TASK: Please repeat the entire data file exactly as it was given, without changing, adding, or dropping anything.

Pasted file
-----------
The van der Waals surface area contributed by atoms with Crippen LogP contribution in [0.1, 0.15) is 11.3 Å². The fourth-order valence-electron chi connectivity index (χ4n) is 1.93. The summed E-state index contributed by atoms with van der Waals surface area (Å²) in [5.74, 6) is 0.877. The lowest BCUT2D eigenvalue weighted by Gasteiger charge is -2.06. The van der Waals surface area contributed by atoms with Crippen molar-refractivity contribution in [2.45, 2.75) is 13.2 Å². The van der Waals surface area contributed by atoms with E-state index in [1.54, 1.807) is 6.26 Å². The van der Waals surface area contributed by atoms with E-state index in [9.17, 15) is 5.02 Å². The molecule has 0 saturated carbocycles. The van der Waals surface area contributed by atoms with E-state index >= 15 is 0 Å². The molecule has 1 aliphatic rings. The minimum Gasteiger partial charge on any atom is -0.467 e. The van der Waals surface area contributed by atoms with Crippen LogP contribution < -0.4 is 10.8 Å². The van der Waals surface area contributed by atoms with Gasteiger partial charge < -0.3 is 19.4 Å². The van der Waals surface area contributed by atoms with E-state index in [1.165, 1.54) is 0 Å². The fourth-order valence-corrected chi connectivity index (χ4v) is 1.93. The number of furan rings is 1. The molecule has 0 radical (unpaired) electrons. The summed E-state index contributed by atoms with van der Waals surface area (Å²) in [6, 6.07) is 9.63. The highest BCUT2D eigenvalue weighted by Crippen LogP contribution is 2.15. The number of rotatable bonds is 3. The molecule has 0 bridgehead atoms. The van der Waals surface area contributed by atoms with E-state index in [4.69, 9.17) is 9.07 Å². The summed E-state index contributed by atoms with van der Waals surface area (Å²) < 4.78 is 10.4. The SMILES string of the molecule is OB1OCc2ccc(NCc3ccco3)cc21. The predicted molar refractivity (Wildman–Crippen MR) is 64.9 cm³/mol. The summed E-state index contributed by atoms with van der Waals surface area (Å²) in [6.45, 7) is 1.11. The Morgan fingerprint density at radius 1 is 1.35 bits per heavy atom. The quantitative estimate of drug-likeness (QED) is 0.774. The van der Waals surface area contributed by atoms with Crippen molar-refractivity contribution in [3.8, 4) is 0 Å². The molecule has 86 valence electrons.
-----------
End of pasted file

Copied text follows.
The van der Waals surface area contributed by atoms with Crippen LogP contribution in [0.1, 0.15) is 11.3 Å². The fourth-order valence-electron chi connectivity index (χ4n) is 1.93. The summed E-state index contributed by atoms with van der Waals surface area (Å²) in [5.74, 6) is 0.877. The lowest BCUT2D eigenvalue weighted by Gasteiger charge is -2.06. The van der Waals surface area contributed by atoms with Crippen molar-refractivity contribution in [2.45, 2.75) is 13.2 Å². The van der Waals surface area contributed by atoms with E-state index in [1.54, 1.807) is 6.26 Å². The van der Waals surface area contributed by atoms with E-state index in [9.17, 15) is 5.02 Å². The molecule has 0 saturated carbocycles. The van der Waals surface area contributed by atoms with E-state index >= 15 is 0 Å². The molecule has 1 aliphatic rings. The minimum Gasteiger partial charge on any atom is -0.467 e. The van der Waals surface area contributed by atoms with Crippen LogP contribution < -0.4 is 10.8 Å². The van der Waals surface area contributed by atoms with Gasteiger partial charge < -0.3 is 19.4 Å². The van der Waals surface area contributed by atoms with E-state index in [1.165, 1.54) is 0 Å². The fourth-order valence-corrected chi connectivity index (χ4v) is 1.93. The number of furan rings is 1. The molecule has 0 radical (unpaired) electrons. The summed E-state index contributed by atoms with van der Waals surface area (Å²) in [6, 6.07) is 9.63. The highest BCUT2D eigenvalue weighted by Crippen LogP contribution is 2.15. The number of rotatable bonds is 3. The molecule has 0 bridgehead atoms. The van der Waals surface area contributed by atoms with E-state index in [4.69, 9.17) is 9.07 Å². The summed E-state index contributed by atoms with van der Waals surface area (Å²) < 4.78 is 10.4. The SMILES string of the molecule is OB1OCc2ccc(NCc3ccco3)cc21. The predicted molar refractivity (Wildman–Crippen MR) is 64.9 cm³/mol. The summed E-state index contributed by atoms with van der Waals surface area (Å²) in [6.45, 7) is 1.11. The Morgan fingerprint density at radius 1 is 1.35 bits per heavy atom. The quantitative estimate of drug-likeness (QED) is 0.774. The van der Waals surface area contributed by atoms with Crippen molar-refractivity contribution in [3.8, 4) is 0 Å². The molecule has 86 valence electrons.